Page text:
Killing Them Softly features Brad Pitt as Jackie Cogan, a mob enforcer who goes on the prowl when small-time crooks (Scoot McNairy and Ben Mendelsohn) rob a mob-backed poker game. In the trailer, Cogan’s a seasoned veteran of the trade with a well-oiled technique for manipulation of the aforementioned criminals (both in way over their heads).

The film’s practically an Expendables-style roundup of iconic screen mobsters and grizzled character actors, including Ray Liotta, James Gandolfini, Richard Jenkins, and Sam Shepard (all of these fine gentlemen make an appearance in the promo for Killing Them Softly). Moreover, the mood, atmosphere, and style of the trailer footage is the handiwork of Andrew Dominik’s steady directing hand, working from his script adaptation of George V. Higgins’ 1974 novel, Cogan’s Trade.

Dominik and Pitt collaborated before on The Assassination of Jesse James By the Coward Robert Ford; Killing Them Softly (which premiered at Cannes this year) is prompting similar love/hate reactions. Most of the film’s “action scenes” amount to charged conversations between characters hanging out in seedy clubs, hotel rooms, and vintage automobiles (with some of those talks culminating in bloody carnage).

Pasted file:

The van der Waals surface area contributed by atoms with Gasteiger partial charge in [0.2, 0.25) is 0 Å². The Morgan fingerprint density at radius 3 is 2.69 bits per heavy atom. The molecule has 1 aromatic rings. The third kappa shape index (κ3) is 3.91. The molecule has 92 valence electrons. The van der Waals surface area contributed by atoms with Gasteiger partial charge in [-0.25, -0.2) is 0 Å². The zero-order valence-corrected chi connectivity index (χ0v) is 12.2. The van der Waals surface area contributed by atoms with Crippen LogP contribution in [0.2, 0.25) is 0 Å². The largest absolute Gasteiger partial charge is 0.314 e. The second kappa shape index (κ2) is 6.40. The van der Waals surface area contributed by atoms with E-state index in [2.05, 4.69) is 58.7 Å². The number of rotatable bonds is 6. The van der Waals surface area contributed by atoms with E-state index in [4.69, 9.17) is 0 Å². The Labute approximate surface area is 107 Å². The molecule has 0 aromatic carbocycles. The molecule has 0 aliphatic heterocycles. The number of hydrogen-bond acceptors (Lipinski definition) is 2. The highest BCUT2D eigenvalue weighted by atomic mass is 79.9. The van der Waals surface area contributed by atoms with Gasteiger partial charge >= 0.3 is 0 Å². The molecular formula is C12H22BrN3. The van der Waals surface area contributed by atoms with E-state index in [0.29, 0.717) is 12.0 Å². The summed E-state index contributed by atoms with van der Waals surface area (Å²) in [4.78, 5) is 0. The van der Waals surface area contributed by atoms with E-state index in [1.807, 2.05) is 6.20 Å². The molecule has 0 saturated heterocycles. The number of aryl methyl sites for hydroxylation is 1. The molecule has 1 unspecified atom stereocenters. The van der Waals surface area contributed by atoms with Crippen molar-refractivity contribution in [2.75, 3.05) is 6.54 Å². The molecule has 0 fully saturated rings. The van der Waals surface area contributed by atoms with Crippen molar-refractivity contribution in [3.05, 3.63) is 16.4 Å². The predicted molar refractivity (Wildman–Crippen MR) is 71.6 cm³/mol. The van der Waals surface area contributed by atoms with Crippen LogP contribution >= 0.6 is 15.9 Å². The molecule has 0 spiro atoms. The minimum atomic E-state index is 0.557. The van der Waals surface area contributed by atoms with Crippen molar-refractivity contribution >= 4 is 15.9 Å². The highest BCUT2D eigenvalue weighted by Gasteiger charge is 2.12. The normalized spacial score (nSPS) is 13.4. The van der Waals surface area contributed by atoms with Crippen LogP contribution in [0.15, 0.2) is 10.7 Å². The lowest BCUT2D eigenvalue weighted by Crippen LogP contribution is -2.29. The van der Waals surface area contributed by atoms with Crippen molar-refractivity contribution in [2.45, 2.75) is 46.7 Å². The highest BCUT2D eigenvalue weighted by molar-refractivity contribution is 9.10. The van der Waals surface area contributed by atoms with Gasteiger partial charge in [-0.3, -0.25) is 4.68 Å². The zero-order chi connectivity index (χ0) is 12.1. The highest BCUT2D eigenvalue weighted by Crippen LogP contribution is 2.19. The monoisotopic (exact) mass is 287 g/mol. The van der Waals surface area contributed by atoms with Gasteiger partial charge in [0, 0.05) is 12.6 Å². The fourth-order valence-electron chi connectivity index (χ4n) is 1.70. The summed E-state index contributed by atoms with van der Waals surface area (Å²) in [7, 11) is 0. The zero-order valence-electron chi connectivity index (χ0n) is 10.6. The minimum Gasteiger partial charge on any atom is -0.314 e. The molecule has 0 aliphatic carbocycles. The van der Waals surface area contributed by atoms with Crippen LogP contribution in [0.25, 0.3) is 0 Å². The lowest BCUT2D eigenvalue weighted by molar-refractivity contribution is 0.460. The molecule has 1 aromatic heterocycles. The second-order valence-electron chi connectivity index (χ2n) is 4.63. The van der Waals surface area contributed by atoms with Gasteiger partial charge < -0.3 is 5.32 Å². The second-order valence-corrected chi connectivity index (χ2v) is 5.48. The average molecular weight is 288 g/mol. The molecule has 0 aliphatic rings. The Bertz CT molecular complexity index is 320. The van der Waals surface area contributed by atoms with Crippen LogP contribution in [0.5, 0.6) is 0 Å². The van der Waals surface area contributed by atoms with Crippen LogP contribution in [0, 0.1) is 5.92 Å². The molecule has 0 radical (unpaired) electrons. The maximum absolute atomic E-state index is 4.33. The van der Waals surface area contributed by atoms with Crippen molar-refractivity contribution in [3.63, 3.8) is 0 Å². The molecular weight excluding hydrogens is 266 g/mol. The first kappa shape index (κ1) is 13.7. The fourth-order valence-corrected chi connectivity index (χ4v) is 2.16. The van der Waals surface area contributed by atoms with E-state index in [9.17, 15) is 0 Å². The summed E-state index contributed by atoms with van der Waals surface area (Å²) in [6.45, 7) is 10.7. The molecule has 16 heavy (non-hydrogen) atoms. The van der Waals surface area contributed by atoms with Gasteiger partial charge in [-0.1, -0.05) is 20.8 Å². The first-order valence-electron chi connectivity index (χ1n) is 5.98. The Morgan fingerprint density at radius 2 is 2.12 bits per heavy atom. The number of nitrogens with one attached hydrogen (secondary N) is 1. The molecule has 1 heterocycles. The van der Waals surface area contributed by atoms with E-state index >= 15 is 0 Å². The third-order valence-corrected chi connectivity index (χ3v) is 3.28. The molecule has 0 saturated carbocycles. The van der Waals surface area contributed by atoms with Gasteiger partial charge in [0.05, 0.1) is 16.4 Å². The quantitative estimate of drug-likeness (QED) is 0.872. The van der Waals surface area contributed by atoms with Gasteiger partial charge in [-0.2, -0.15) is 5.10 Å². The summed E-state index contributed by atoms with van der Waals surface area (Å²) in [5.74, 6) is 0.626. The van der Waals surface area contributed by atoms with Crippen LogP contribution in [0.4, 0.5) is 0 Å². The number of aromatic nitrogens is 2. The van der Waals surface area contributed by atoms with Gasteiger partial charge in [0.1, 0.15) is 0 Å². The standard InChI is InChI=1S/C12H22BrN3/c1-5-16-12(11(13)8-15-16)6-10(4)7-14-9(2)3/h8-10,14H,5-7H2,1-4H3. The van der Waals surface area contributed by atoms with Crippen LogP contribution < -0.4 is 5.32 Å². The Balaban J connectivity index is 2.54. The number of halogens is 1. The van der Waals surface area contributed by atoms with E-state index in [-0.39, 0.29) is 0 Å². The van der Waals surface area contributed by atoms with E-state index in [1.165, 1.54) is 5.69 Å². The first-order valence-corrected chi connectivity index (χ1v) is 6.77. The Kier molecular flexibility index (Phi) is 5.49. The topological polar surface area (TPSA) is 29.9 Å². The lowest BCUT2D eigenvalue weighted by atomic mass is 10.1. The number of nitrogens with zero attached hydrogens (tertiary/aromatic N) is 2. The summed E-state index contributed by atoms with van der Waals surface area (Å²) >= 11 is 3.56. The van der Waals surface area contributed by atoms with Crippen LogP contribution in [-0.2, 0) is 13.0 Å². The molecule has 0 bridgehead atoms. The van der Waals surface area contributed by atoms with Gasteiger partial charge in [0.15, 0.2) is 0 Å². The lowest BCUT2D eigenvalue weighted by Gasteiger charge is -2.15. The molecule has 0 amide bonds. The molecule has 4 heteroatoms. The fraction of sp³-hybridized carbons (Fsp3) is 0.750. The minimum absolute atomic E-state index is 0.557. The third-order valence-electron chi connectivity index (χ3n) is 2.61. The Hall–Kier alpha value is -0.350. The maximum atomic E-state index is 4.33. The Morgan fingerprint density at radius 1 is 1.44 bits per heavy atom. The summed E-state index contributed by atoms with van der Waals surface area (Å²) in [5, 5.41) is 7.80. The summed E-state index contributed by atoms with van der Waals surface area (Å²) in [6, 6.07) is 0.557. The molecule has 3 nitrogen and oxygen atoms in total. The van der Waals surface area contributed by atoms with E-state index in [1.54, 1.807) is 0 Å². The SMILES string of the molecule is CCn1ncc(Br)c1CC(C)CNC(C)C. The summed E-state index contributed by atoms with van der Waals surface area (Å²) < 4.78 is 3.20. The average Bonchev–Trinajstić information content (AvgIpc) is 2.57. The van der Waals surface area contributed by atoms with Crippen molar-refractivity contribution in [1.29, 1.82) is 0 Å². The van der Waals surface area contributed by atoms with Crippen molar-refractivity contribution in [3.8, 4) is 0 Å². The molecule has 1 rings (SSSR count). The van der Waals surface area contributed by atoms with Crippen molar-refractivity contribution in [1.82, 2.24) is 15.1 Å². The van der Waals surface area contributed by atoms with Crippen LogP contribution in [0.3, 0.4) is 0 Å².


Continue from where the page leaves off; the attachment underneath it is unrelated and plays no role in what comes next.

Early buzz also paints Killing Them Softly as a contemplative (at time, mediative) examination of American capitalism, opening with a Barack Obama speech excerpt and featuring dialogue like Cogan’s trailer line about “living in America.” People who only watch the theatrical promo might walk away disappointed when the final film turns out fewer scenery-chewing performances and thrills (in favor of quiet, thoughtful, storytelling).

Brad Pitt and Scoot McNairy in 'Killing Them Softly'

Several cinephiles who’ve seen Killing Them Softly are comparing it to last year’s Drive, and it’s easy to see why. The pair feature similar (sorta) misleading trailers, are contemporary treatments of Noir genre fare that feels lifted from a previous decade, and are the result of an auteur’s unique interpretation of a traditional pulpy crime story. Of course, we loved Drive, so if Killing Them Softly is a chip off the same block, that’s fine by us.

It’s also worth mentioning: Killing Them Softly is funded by emerging powerhouse producer Megan Ellison, who’s behind the latest films from directors John Hillcoat (Lawless), Paul Thomas Anderson (The Master), and Kathryn Bigelow (Zero Dark Thirty). Dominik’s project should be something memorable, if the company it keeps is any sign.

Killing Them Softly opens in theaters on October 19th, 2012.

Source: The Huffington Post